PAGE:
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It’s been about two months since I first set foot in The United States of America. Two months of new and utter fascination. There are lots of things I’ve found super interesting. For one, coming from Lagos, the largest city in Africa, I’ve been amazed by the skyline when driving through the countryside. It's a sight I never really got to see because of the high-rise buildings that surround my city. 


There are also new experiences that have left me quite confused. For example, I was really confused when people from Michigan would point to their palms to describe where they are from. Initially, was also confused about what a block meant and that caused me to get lost and walk from campus to Meijer on one fine Saturday morning. I really got those steps in. 


By far, some of my most exciting experiences though have been with food. At Phelps Dining and during discussions with students and faculty, I’ve encountered all sorts of delicacies. Cheeseburgers, Tater tots, coffee, fries, candy corn, corn dogs and burritos. Yes, Burritos!


My first burrito experience happened rather impulsively when I was about two weeks into college. It was after a two-hour theater class and I was with a couple of friends narrating how I spent 7 hours in Chicago and missed the first day of orientation because of some scheduling issues with my connecting flight. Somehow, we got to the topic of things I’m excited to try in America and burritos came up. It's always interesting to see people surprised by my “newness”. To see their faces lit up in amazement when I reveal I’ve never seen snow, or some other “facts” people in America might take for granted.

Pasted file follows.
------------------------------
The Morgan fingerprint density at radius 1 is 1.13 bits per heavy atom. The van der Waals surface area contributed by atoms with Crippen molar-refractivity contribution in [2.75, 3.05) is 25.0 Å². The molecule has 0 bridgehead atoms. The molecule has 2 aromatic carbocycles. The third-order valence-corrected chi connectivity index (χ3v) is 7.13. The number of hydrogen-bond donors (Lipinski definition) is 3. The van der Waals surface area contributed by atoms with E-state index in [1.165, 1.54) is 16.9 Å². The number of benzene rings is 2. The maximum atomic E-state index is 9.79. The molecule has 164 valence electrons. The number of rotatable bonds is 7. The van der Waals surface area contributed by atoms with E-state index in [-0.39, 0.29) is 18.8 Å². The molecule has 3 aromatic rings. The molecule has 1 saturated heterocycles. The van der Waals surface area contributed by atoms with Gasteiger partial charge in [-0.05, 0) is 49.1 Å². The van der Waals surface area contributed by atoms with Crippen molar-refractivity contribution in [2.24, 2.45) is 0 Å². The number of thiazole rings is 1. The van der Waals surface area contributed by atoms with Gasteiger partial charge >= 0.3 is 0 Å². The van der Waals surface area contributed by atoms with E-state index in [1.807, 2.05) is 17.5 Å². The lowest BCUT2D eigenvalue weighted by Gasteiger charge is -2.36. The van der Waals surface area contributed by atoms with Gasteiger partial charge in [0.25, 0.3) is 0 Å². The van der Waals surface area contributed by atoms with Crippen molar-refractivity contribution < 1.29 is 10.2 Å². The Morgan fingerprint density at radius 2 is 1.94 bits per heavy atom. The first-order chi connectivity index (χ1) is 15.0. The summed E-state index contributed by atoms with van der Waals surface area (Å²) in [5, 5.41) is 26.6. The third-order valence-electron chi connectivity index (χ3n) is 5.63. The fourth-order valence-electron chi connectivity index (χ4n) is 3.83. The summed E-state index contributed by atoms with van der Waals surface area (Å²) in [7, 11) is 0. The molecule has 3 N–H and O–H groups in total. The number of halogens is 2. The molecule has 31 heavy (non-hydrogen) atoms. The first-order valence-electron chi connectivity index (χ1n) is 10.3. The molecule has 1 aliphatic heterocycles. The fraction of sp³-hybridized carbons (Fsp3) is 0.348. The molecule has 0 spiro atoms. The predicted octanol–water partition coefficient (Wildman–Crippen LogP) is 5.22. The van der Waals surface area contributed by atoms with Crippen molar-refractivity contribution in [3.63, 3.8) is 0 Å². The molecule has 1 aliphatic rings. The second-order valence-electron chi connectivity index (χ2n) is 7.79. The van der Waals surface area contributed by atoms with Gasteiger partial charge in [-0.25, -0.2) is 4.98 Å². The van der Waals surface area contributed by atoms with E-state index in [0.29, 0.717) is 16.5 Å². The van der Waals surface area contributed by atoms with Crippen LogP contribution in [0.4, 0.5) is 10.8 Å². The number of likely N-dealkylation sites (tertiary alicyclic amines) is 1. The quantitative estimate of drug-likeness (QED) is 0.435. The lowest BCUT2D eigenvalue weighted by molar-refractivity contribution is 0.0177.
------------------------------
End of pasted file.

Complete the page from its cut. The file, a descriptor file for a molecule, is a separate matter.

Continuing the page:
“You’ve never had a burrito?”


“You mean you’ve never had a burrito?”
“Still  no”


We ended up heading straight for the Hope parking lot and driving about 7 minutes to the closest burrito selling place. We get out of the car and head in. And then I’m confronted with it. Options, options, options. After a couple of minutes of looking at the menu, I think my friends got the idea that I didn’t know what to pick. And so, they helped me out.   


“One beefy-5-layer burrito with seasoned rice and creamy jalapeno sauce”

“We’ll have that with some Baja blast please” 

We wait for what feels like an eternity and then finally, we hear it. 

“Your order is ready”


I won’t tell you the end of the story or what I think of burritos yet. But I imagine some similarities between my experience with burritos and hopefully, your experience with trying new things. And in the next few steps, I hope to share lessons that can ease your journey with what is new, different and sometimes scary. 


Step 1. It’s important to have good people around when you’re trying your burrito. You need people who will tell you what they think looks good on the menu. In extremely new circumstances, it pays to remember that you basically have no reference point and you do need people who understand where you are coming from and can match you with something you can at least hold down. People who truly care about you and whose judgement of what you find unfamiliar you can trust. 


For me, I’ve found these friends in my Mentor, my Host Family, fellow Phelps scholars, other international students and the wonderful professors here. For sure, these different people have different ideas of what the best burrito on the menu is. But still, they can guide me. They can hold my hand and help me choose while I try to figure out what exactly it is that I like.